I had a little sleep and about two hours later got off the bus at Aphrodisias. I went to loo, which had to be paid for and then to the souvenir shop and bought myself a small charm made out of a Turkish Carpet and some pretty earrings. The city of Aphrodisias was strange it looked like someone had stuffed it full of TNT and then detonated it. Everything was everywhere. The theatre was surprisingly intact, and I shocked my tour guide and everyone else when it was time to move on. They couldn’t find me; I heard them calling me and I came out from under a crack in the stage to very surprised faces. We headed to the main temple complex, the temple of Aphrodite, which was also all over the place, including some very disturbing columns which seemed to be teetering within an inch of falling over and crushing us. We walked through some baths and then to another restored temple before heading to the stadium, the largest in Anatolia.

The stadium was truly awe inspiring. It was massive and very well preserved; it even had a gladiator pit at one end and tunnels that the gladiators would have come out of into the massive theatre full of people never having seen anything like that in their lives. Kylee and I actually ventured up one of the tunnels and closed our eyes and then came out into the stadium, I imagined the stadium full of people cheering and yelling, I could almost hear it while in the tunnel. The experience took my breath away and we then did a lap of the stadium before following our guide to the site museum. The site museum was full of statues and there was one especially muscular statue, of which I took some cheeky pictures of Kylee in front of. We waited around for a bit before boarding the bus and I played with a small Turkish black and white cat. If I thought stray cats had been abundant in Greece they were rampant here.

Turkish cat
Cuddles with one of the many Turkish cats I would meet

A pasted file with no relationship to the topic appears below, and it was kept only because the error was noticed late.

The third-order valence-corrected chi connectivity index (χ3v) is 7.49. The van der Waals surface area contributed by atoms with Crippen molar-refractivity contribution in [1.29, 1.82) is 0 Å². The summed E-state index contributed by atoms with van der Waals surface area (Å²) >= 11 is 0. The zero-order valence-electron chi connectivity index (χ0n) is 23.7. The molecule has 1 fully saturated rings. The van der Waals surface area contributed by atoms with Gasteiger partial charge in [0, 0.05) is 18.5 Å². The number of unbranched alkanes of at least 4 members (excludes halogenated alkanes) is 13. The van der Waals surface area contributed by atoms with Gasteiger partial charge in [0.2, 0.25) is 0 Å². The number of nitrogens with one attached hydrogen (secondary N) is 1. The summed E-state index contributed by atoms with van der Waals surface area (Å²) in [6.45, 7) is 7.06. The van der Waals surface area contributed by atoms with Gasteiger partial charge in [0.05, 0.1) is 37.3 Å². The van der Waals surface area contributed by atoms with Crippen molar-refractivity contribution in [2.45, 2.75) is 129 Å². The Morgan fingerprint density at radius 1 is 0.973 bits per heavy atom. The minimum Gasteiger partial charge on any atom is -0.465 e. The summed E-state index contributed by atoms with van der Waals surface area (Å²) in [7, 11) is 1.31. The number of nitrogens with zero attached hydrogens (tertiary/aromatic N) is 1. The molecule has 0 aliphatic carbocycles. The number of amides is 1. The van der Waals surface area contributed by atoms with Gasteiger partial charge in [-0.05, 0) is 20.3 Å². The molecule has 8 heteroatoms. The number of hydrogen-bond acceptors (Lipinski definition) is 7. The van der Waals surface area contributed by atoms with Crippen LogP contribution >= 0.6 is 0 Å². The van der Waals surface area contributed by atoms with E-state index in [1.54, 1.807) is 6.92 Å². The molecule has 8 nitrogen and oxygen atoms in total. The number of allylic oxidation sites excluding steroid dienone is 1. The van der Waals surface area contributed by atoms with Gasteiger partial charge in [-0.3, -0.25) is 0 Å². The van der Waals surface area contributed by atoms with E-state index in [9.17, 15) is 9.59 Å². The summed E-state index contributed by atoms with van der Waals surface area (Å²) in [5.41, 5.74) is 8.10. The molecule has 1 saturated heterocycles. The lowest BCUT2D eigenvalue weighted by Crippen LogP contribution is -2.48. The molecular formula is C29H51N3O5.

Stage at Aphrodisias
On stage at Aphrodisias

We then headed to Kusadasi, where we would be spending two nights, it was a three-hour drive and when we got there Cam, Emily, Kylee and I decided to grab some drinks and head for the beach. We got to the beach and even though it was about 5pm and empty they still wanted to charge us for the sun loungers, so we sat on the sand. I’m not even sure what Kylee and I were drinking, it seemed like an energy drink, possibly laced with Vodka.

We sat on the beach and watched the sunset and Kylee took a few pictures of me paddling in the water with the sun setting over the Aegean behind me. They were really good pictures as by this time I had gotten really thin. We sat on the beach and talked for a while and then went back to the hotel. Out hotel was beautiful. I was staying on the 5th floor, and I had been given a double room again. I had a nice shower and a big bath. The hotel itself had a magnificent swimming pool which overlooked the town and the beach and an outside restaurant. We sat down with our tour group for dinner which was a buffet and ordered drinks which were unbelievably expensive, I think a Coke was the equivalent of about $7.00AUD.

I managed to spot some people from my Greek mainland tour across the restaurant, small world I thought. It was Yvonne and Fernando, I sat at their table and chatted to them and their tour guide Levant about their travels. Yvonne told me how much she had been enjoying Turkey and that Levant lived in the Fairy Chimneys of Cappadocia and that he was an excellent guide. I talked to them for a while and Levant offered to put all my photos onto a CD for me, so I went back to his room in the hotel with him and ended up staying there until about 1am watching history documentaries on the Hittites and the ANZAC’s. I eventually went back to my room and went to bed.